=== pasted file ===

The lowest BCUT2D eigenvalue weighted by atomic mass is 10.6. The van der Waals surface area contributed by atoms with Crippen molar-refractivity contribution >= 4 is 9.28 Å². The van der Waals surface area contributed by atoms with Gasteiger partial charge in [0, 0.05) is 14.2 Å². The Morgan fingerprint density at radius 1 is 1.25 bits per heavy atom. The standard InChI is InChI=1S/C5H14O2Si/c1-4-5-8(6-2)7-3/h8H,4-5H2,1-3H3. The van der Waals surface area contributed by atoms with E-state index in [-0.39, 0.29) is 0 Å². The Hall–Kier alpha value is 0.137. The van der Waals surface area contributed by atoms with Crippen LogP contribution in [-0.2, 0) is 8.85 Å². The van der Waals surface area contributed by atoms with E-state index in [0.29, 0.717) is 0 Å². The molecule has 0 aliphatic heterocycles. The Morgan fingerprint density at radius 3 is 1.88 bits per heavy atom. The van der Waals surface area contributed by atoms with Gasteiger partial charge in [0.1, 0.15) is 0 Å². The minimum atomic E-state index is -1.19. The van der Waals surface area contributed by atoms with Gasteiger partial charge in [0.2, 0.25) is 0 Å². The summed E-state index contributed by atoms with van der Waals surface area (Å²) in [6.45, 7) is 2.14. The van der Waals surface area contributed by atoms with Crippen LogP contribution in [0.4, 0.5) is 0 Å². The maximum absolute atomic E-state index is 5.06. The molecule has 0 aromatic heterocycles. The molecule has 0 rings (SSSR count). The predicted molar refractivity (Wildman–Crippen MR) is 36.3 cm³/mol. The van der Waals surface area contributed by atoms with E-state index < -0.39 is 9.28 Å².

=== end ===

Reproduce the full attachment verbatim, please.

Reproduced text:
The lowest BCUT2D eigenvalue weighted by atomic mass is 10.6. The van der Waals surface area contributed by atoms with Crippen molar-refractivity contribution >= 4 is 9.28 Å². The van der Waals surface area contributed by atoms with Gasteiger partial charge in [0, 0.05) is 14.2 Å². The Morgan fingerprint density at radius 1 is 1.25 bits per heavy atom. The standard InChI is InChI=1S/C5H14O2Si/c1-4-5-8(6-2)7-3/h8H,4-5H2,1-3H3. The van der Waals surface area contributed by atoms with E-state index in [-0.39, 0.29) is 0 Å². The Hall–Kier alpha value is 0.137. The van der Waals surface area contributed by atoms with Crippen LogP contribution in [-0.2, 0) is 8.85 Å². The van der Waals surface area contributed by atoms with E-state index in [0.29, 0.717) is 0 Å². The molecule has 0 aliphatic heterocycles. The Morgan fingerprint density at radius 3 is 1.88 bits per heavy atom. The van der Waals surface area contributed by atoms with Gasteiger partial charge in [0.1, 0.15) is 0 Å². The minimum atomic E-state index is -1.19. The van der Waals surface area contributed by atoms with Gasteiger partial charge in [0.2, 0.25) is 0 Å². The summed E-state index contributed by atoms with van der Waals surface area (Å²) in [6.45, 7) is 2.14. The van der Waals surface area contributed by atoms with Crippen LogP contribution in [0.4, 0.5) is 0 Å². The maximum absolute atomic E-state index is 5.06. The molecule has 0 aromatic heterocycles. The molecule has 0 rings (SSSR count). The predicted molar refractivity (Wildman–Crippen MR) is 36.3 cm³/mol. The van der Waals surface area contributed by atoms with E-state index < -0.39 is 9.28 Å².